For October's favorite director ranking, I thought I would choose one of my two favorite directors of horror films that are not exactly horror films. (The other is Roman Polanski, whom I bumped last month to cover Tony Scott and who will receive his spotlight later this month.) Lynch's work digs under the image of postwar American society—parenthood, bourgeois suburbia, the glamor of Old Hollywood—to find the terror beneath, which is itself usually rooted in grotesque exaggerations of classic pulp. Lynch exists always in the past and on the forefront, sublimating noir and melodrama of the '40s and '50s into an ambitious, massively influential television program and an exploratory use of the capabilities of DV. Nearly all of his 10 features are great, and despite the occasional characterization of his work as weird for its own sake, they reward multiple viewings rather than suffer from them. A year ago, it would not have occurred to me to rank Lynch among my favorite filmmakers, but after viewing and revisiting the gems below, he now sits near the top of my list.
You know you're in for a mess when the director credit not only lists "Alan Smithee" but reads "A Alan Smithee Film" rather than "An Alan Smithee Film." Dune, in theory, might have been perfect for Lynch to explode the scope of his weirdness on blockbuster scale. Instead, it is a work of profound soullessness, weighed down at every turn by impersonal sets and a dreary slog of expositional dialogue. To mention that the film has expositional dialogue, though, is to suggest it ever has dialogue of any other kind. Indeed not, and the endless tedium (not to mention bewilderment) of listening to every single character explaining every single thing in excruciating, unnecessary detail offers no respite from the big emptiness of the sub-Star Wars production design. The best that can be said of the whole affair is that Lynch himself clearly must have endeared himself with some of the actors, as performers like Kyle MacLachlan and Dean Stockwell would return for later, better films.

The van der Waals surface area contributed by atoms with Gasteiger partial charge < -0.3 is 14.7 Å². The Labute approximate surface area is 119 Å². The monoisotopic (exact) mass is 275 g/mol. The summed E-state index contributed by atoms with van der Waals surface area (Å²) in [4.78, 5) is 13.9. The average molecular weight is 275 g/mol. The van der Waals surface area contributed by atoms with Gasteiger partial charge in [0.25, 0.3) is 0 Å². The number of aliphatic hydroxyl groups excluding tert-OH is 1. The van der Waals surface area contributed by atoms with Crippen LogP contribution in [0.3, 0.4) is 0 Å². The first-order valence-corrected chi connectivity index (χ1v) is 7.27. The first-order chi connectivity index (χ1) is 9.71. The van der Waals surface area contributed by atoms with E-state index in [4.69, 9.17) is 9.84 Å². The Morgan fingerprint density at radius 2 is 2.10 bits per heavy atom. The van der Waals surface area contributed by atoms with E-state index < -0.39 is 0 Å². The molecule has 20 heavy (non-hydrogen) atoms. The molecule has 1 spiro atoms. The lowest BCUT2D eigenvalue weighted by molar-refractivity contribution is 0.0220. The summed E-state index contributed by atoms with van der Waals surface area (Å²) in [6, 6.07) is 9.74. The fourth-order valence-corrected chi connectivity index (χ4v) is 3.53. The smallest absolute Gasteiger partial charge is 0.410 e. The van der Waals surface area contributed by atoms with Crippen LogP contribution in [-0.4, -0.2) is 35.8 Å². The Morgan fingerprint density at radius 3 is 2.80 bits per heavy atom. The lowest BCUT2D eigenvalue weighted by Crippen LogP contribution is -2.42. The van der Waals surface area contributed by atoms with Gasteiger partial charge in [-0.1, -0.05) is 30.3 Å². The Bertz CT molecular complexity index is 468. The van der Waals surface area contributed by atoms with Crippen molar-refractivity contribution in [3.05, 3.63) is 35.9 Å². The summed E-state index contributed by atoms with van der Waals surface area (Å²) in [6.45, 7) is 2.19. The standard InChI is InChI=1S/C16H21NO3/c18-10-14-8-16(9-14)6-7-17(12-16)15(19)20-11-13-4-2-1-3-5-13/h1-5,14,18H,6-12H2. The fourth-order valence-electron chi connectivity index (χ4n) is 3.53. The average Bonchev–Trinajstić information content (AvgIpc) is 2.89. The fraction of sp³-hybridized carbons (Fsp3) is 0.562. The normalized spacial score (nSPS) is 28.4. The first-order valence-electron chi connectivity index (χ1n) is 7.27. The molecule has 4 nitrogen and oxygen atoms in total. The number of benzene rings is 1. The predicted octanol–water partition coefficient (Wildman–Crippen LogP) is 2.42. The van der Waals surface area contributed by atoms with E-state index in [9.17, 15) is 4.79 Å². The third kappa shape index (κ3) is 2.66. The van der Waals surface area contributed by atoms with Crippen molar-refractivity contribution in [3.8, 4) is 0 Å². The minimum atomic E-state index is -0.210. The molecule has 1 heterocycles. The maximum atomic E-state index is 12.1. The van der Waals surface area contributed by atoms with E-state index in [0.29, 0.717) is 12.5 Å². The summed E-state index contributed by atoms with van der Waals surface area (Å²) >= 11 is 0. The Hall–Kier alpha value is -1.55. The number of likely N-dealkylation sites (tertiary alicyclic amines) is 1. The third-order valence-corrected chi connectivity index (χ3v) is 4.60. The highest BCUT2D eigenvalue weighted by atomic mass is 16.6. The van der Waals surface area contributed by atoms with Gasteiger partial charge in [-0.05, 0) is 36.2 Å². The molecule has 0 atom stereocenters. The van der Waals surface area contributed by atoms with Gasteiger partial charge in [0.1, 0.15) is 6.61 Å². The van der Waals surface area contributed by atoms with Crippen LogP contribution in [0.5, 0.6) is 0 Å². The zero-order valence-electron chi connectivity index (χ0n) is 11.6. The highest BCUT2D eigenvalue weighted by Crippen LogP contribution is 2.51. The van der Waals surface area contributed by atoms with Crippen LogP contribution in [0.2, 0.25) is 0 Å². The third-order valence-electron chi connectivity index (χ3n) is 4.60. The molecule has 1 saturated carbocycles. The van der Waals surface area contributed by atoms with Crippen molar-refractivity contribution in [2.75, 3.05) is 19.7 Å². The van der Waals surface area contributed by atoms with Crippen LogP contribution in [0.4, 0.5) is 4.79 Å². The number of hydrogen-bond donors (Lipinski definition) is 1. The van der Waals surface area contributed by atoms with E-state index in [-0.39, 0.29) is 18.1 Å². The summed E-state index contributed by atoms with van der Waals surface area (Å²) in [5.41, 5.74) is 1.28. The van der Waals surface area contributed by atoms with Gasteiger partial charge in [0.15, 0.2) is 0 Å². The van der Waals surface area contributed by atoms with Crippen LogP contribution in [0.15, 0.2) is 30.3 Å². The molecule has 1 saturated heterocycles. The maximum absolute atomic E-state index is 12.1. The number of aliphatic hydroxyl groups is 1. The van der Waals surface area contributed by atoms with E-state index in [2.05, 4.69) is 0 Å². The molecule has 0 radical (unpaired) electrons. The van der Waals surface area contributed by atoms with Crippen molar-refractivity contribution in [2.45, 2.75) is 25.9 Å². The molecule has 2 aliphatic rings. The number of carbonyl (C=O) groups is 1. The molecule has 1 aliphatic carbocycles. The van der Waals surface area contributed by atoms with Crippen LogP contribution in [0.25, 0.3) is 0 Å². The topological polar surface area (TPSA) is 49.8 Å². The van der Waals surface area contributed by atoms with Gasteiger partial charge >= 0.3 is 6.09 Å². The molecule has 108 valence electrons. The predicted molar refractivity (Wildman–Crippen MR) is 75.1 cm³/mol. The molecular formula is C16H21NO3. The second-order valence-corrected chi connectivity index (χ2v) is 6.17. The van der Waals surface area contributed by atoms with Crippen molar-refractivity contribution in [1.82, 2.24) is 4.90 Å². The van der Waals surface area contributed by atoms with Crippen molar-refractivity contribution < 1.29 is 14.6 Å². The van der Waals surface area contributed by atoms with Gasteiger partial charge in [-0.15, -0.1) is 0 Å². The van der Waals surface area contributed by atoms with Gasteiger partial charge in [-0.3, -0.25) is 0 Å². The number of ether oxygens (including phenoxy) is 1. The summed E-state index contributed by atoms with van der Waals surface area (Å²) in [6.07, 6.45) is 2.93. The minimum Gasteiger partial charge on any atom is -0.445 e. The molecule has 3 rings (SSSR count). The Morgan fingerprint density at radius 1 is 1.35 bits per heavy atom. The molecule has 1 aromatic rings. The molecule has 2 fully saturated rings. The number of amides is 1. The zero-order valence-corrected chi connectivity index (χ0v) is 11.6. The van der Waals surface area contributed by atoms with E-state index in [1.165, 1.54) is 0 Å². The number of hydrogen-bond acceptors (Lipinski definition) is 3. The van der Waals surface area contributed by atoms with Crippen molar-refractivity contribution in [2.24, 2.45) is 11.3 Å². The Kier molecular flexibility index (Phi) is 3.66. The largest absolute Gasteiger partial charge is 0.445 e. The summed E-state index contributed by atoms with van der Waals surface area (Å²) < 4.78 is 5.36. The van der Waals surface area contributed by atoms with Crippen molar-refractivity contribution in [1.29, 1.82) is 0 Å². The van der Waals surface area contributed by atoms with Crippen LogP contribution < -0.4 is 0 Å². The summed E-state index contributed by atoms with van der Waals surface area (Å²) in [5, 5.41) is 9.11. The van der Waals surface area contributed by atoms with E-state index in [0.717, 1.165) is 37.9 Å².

9. The Elephant Man
Had Dune been a commercial success and a fulfilling project for Lynch, would the rest of his career departed from this smash sophomore effort rather than the magnificent mulligan that was Blue Velvet? If works in the mawkish, stilted vein of The Elephant Man might have been the true groundwork for a commercially successful Lynch, it is hard not to be glad the director soon moved far away from this brand of filmmaking. Buoyed by two strong performances by Anthony Hopkins and John Hurt, The Elephant Man nevertheless suffers for its oppressively static construction, suffocating in a way that could be intentional but does not matter either way because it saps the film of any impact. Occasionally, Lynch cuts away to the roaring underbelly of the hospital where Hopkins makes Hurt a glorified prisoner, and these jarring blasts of noise and symbolic imagery, like the jolts in Haydn’s “Surprise,” are the cleverest, most engaging bits of the whole work.
8. The Straight Story
Moving past the aforementioned two stinkers, ranking Lynch’s filmography becomes nearly impossible, as the remaining eight features are all of exceptional quality and striking vision. That is true even of this stylistic departure, a movie so pared down from Lynch’s usual weirdness that practically everyone sees the title more as an admission on the director’s part than a description of the subject. Yet the most remarkable aspect of The Straight Story is not the absence of Lynch’s weirdness but its application toward a positive, even wholesome narrative. Try not to fall in love with Alvin Straight, the old, broken man forced to take the oddest transportation imaginable to see his even more decrepit brother. Filled with an assortment of endearing characters but powered by Richard Farnsworth’s quiet, real performance, The Straight Story is not an outlier in Lynch’s canon so much as the uncovered heart that pumps blood through even his most despairing work.